The Kennicott Bible

MS. Kennicott 1 open

 

In June 1770 Benjamin Kennicott, biblical scholar and Librarian of Oxford’s Radcliffe Library, told the Radcliffe trustees that ‘it might add considerably to the Ornament of that Library, if it possessed one manuscript of the Hebrew Bible’. He informed them that he had in his hands such a manuscript, ‘very elegant and finely illuminated’, and that it was for sale. The trustees duly purchased the Bible the following April, and it remained the property of the Radcliffe Library until 1872, when it was transferred to the Bodleian. Kennicott could not have made a better choice, for the Bible, now named after him, is one of the finest Hebrew manuscripts in existence. How did he come by it? It had been placed in his hands by the Earl of Panmure, to whom it had been entrusted by its owner, Patrick Chalmers, a Scottish merchant, who had purchased it in Gibraltar. From Gibraltar we can trace the manuscript back to north Africa, and from there to La Coruña in Spain, where it was created.

 

MS. Kennicott 1 fol. 438r
scribal colophon, fol. 438r

Our witness is the scribe, who in a colophon at the end of the biblical text signed his name, Moses Ibn Zabarah. He recorded that he finished the work in La Coruña in the 5236th year since the Creation – that is, AD 1476; that he was responsible for copying, checking and correcting the entire text; and that it was made for his patron, the ‘admirable youth, Isaac, son of the late honourable and beloved Don Solomon di Braga’:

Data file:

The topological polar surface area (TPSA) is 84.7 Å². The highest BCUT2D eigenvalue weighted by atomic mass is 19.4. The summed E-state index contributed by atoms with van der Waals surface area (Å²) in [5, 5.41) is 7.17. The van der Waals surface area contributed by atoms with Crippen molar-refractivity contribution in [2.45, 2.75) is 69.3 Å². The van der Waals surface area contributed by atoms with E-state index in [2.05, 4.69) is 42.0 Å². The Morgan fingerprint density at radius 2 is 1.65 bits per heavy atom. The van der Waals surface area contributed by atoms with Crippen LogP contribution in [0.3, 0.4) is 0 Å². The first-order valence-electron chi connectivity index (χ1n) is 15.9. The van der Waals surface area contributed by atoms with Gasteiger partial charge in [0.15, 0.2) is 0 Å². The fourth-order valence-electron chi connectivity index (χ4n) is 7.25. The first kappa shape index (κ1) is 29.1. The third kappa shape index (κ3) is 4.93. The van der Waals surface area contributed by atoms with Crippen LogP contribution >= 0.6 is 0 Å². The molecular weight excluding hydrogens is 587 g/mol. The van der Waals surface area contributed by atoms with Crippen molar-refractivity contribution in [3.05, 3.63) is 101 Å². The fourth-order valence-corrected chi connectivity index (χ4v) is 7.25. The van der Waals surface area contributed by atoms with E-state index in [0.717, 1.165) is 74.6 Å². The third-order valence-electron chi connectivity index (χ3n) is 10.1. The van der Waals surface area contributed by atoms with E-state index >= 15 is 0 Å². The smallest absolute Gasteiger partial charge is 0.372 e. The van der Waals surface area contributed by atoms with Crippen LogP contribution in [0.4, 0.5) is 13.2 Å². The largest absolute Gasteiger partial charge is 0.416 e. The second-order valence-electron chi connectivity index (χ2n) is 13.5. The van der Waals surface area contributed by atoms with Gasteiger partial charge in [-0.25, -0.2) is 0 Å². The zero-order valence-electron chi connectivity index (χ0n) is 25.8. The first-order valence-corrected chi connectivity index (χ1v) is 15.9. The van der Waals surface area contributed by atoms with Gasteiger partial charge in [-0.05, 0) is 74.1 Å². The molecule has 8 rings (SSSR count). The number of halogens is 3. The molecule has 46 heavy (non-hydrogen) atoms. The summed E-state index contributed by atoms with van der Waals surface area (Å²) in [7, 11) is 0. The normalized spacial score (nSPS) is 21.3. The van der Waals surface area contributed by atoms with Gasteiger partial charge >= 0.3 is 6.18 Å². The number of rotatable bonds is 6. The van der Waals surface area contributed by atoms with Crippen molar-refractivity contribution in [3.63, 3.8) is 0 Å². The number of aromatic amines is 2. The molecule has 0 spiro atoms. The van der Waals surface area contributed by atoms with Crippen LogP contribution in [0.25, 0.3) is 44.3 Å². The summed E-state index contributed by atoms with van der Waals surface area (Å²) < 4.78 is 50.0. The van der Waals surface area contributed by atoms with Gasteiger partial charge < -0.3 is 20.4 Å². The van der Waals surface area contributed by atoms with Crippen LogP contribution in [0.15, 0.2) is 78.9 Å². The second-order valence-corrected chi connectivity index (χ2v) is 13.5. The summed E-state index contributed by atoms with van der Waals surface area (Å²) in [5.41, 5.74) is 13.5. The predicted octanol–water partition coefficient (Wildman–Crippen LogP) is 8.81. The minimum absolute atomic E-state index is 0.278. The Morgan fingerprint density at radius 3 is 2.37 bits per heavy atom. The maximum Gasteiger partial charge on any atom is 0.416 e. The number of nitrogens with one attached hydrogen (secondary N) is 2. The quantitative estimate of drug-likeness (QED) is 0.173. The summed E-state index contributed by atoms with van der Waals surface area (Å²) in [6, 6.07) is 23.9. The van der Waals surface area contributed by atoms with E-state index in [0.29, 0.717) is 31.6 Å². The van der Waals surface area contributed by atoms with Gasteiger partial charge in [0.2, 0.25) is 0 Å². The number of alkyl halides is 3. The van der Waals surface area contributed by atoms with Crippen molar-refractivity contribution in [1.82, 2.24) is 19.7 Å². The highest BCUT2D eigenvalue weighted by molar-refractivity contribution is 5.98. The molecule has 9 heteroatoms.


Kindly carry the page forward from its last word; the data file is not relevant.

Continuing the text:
The blessed Lord grant that he study it, he and his children and his children’s children throughout all generations … And God enable him to produce many books, in order to fulfil the saying ‘and moreover take care, my son, to produce many books, books without end’. Amen, God grant that it be so.

 

Moses, a master of his art, wrote the text in a beautiful, bold Sephardi script; around it he penned the most delicate micrography, with which he sometimes fashions intricate geometrical shapes:

 

MS. Kennicott 1 fol. 9v
micrography, fol. 9v

MS. Kennicott 1 fol. 447r

He did not work alone, but in close collaboration with an artist of genius, who on the last page of the manuscript exuberantly signed his name in anthropomorphic and zoomorphic creatures: ‘I, Joseph Ibn Hayyim, illuminated and completed this book.’ In gold and brightly coloured paints Joseph adorned the text with elaborate (pen work), (creatures) of all description, carpet pages, and the occasional biblical scene.

 

Between them, over a period of perhaps ten months, Moses Ibn Zabarah and Joseph Ibn Hayyim created a masterpiece. Doubtless its owner, the ‘admirable youth’ Don Isaac, was delighted with it, studied it at home, and showed it to his friends and acquaintances with pride. It began its travels in 1492, when the Jews were expelled from Spain. Secure in its distinctive box binding, it may have gone with Isaac di Braga first to Portugal, and from there to North Africa, eventually, almost three centuries after its completion, finding its way to Oxford.

 

MS. Kennicott 1 fol. 305r
fol. 305r

See also our video of Malachi Beit-Arié introducing the Kennicott Bible.